Multiple brands in your portfolio — should they be separate or relate?
We’re often asked this question — should our sub-brands be distinctive from one another or relate to each other? They can relate visually, with a similar identity system, or use a standardized naming structure, or a color palette that connects them at a glance. Brand architecture is a blueprint to define relationships and a visual system.
Many companies have a series of product or service brands which, to create clarity, are named and branded differently from one another. Often once separate brands are created, the process continues without a design plan. Result? Brand chaos.
It makes sense to distinguish the unique characteristics and benefits of different products from one another. Checking account vs. investment account. Maraschino cherries vs. dried cherries. Toothpaste vs. shampoo. Crackers vs. cookies. Brands are often created because they have a unique purpose or a specific target audience. This article on MSLK offers a descriptions of the levels of brand organization.
Yet without a plan and design theme, the brand family becomes cluttered and confusing … too many looks, no clear relationship, a mess of busy logos and random colors. That’s when it’s time to create a structured and defined brand architecture with standards.
Think of family relationships.
Consider your series of brands as a) children of a parent, b) siblings to each other, c) cousins, d) distant relatives, or e) unrelated. When choosing the relationship, first analyze the perceived value the parent owns in the minds of your audiences. Is it strong enough to lend strength to a sub-brand? Or does the product or service brand have a large enough audience to stand on its own?
The relationships of the various sub-brands is a choice for company leadership to make — to choose how close or distant the brands are from one another and the parent brand. Take a look at how consumer packaged goods companies manage their brands.
Various levels of brand relationships:
Consider Coca-Cola: The parent company name is Coca-Cola, the main product is Coca-Cola with various derivatives of Coke, Diet Coke, Coke One. Consider them siblings still very connected to the parent, a tight family. Color and the distinctive Coca-Cola script ties each brand to the parent.
Another level is Nabisco, with individual brands for cookies like Oreos or crackers like Triscuits and Ritz. Each product and brand stands on its own, but the red shield on the package clearly identifies every one as part of the Nabisco family of brands. Nabisco uses a family tree approach, with each “leaf” unique but visually and purposefully connected to the Nabisco trunk.
For Nabisco, as well as companies like Kellogg’s and General Mills, it’s important to create that identifier, to use the company brand to connect the various and disparate products.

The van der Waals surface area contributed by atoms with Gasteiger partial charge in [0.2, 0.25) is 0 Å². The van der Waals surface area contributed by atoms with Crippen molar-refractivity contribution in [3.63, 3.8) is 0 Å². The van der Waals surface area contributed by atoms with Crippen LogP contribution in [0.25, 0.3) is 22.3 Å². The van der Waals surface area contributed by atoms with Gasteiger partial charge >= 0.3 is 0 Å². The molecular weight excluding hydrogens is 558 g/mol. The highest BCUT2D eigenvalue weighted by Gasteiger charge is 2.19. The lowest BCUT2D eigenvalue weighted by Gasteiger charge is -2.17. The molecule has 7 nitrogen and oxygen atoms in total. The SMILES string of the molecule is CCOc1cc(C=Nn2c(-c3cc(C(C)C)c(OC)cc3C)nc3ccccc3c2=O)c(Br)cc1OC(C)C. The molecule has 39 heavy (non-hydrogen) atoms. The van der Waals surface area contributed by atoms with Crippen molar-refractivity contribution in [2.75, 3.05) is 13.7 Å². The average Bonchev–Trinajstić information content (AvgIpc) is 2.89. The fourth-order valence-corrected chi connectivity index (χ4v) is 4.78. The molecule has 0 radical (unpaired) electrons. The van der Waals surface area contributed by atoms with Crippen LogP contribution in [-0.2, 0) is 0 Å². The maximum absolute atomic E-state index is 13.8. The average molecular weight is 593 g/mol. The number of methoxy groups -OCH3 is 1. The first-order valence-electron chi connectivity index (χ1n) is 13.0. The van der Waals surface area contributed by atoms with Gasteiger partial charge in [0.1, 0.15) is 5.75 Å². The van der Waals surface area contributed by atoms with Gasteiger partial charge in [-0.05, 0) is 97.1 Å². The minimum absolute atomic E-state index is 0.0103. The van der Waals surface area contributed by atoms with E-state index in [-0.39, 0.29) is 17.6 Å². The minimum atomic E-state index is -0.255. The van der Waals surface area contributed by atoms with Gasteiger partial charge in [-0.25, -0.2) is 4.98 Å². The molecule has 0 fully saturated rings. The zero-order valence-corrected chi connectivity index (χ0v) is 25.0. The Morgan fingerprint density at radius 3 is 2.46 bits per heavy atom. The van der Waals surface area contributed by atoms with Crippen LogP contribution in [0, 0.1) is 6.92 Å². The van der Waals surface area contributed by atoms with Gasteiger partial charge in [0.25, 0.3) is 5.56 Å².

At the far end of the spectrum is Procter and Gamble. At this mega-company each brand is treated as a separate entity, complete with a brand manager, separate P&Ls, and individual advertising budgets.
In fact, only when you look at the back of the product’s package, in fine print, will you find the Procter and Gamble name.
Each of these three levels of brand architecture are determined by the parent company. Financials, management and advertising are all structured to support the chosen brand relationships. The brand identities, too, must be designed to fit the chosen brand architecture.
Consider the same relationships for your brands.
The same relationships can be used to organize service and product brands. However, for a smaller company, it doesn’t make sense to create a series of individual brands like Procter and Gamble. It would spread a limited budget too thin to be effective. Few companies have the marketing budget of P&G!
When choosing the brand relationships, the reputation of the parent will influence how closely product brands are aligned to the parent and to one another.
Bottom line, if your products and services fulfill on the overall mission of the organization, they should visually connect to the parent. Each can define its own purpose with a separate positioning statement, specific icon and different name.
To visually relate product sub-brands, use these design techniques:
- Use the same font for each different name, so each stands on its own, but relates when seen together
- Choose a color palette for the parent brand that includes specific colors for each sub-brand
- Use a naming structure that places the parent name at the top level and adds the sub-brand as support, as a unit, treated consistently from one name to another, see a sample on our website
- Create a standard shape for the symbols or icons so they relate visually. For example, all icons designed within a circle will create a visually related series
Create a structured brand architecture and design system.
When you choose a structure and design system, you’ll help your audiences recognize what you have to offer, even with a series of sub-brands. Sub-brands can help audiences focus on a specific outcome. If your organization offers many services or products, sub-brands will support marketing and add scope and breadth to what you offer.
Yet be careful about spreading your brands too wide. Crest can relate to many levels of toothpaste and dental products. But would you want Crest shampoo? I think not.
When it’s time to brand or rebrand, use these resources.
- A blog post about Is it time to rebrand? 4 reasons
- A blog post on rebranding for today’s audiences
- A review of a brand refresh and a rebrand on our website